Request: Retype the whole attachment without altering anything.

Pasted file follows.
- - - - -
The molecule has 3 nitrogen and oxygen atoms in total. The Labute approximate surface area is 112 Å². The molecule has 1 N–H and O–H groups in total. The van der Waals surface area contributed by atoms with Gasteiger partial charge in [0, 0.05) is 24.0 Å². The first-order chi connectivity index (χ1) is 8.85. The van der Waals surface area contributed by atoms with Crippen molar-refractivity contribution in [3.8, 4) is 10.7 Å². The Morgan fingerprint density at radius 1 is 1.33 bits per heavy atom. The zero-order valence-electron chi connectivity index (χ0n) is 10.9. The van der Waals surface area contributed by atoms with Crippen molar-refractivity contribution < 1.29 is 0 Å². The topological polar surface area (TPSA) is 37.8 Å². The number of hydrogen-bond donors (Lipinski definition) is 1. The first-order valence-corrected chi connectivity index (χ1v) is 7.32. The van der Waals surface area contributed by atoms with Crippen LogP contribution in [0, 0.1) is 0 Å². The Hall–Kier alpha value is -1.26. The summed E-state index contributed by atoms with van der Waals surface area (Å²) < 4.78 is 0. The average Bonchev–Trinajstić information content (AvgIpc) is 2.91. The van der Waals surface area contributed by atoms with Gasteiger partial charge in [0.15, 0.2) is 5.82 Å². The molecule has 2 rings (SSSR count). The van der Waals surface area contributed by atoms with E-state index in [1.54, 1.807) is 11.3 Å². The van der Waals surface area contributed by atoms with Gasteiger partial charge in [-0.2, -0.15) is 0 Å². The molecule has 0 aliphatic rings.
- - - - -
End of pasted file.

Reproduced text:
The molecule has 3 nitrogen and oxygen atoms in total. The Labute approximate surface area is 112 Å². The molecule has 1 N–H and O–H groups in total. The van der Waals surface area contributed by atoms with Gasteiger partial charge in [0, 0.05) is 24.0 Å². The first-order chi connectivity index (χ1) is 8.85. The van der Waals surface area contributed by atoms with Crippen molar-refractivity contribution in [3.8, 4) is 10.7 Å². The Morgan fingerprint density at radius 1 is 1.33 bits per heavy atom. The zero-order valence-electron chi connectivity index (χ0n) is 10.9. The van der Waals surface area contributed by atoms with Crippen molar-refractivity contribution < 1.29 is 0 Å². The topological polar surface area (TPSA) is 37.8 Å². The number of hydrogen-bond donors (Lipinski definition) is 1. The first-order valence-corrected chi connectivity index (χ1v) is 7.32. The van der Waals surface area contributed by atoms with Crippen LogP contribution in [0, 0.1) is 0 Å². The Hall–Kier alpha value is -1.26. The summed E-state index contributed by atoms with van der Waals surface area (Å²) < 4.78 is 0. The average Bonchev–Trinajstić information content (AvgIpc) is 2.91. The van der Waals surface area contributed by atoms with Gasteiger partial charge in [0.15, 0.2) is 5.82 Å². The molecule has 2 rings (SSSR count). The van der Waals surface area contributed by atoms with E-state index in [1.54, 1.807) is 11.3 Å². The van der Waals surface area contributed by atoms with Gasteiger partial charge in [-0.2, -0.15) is 0 Å². The molecule has 0 aliphatic rings.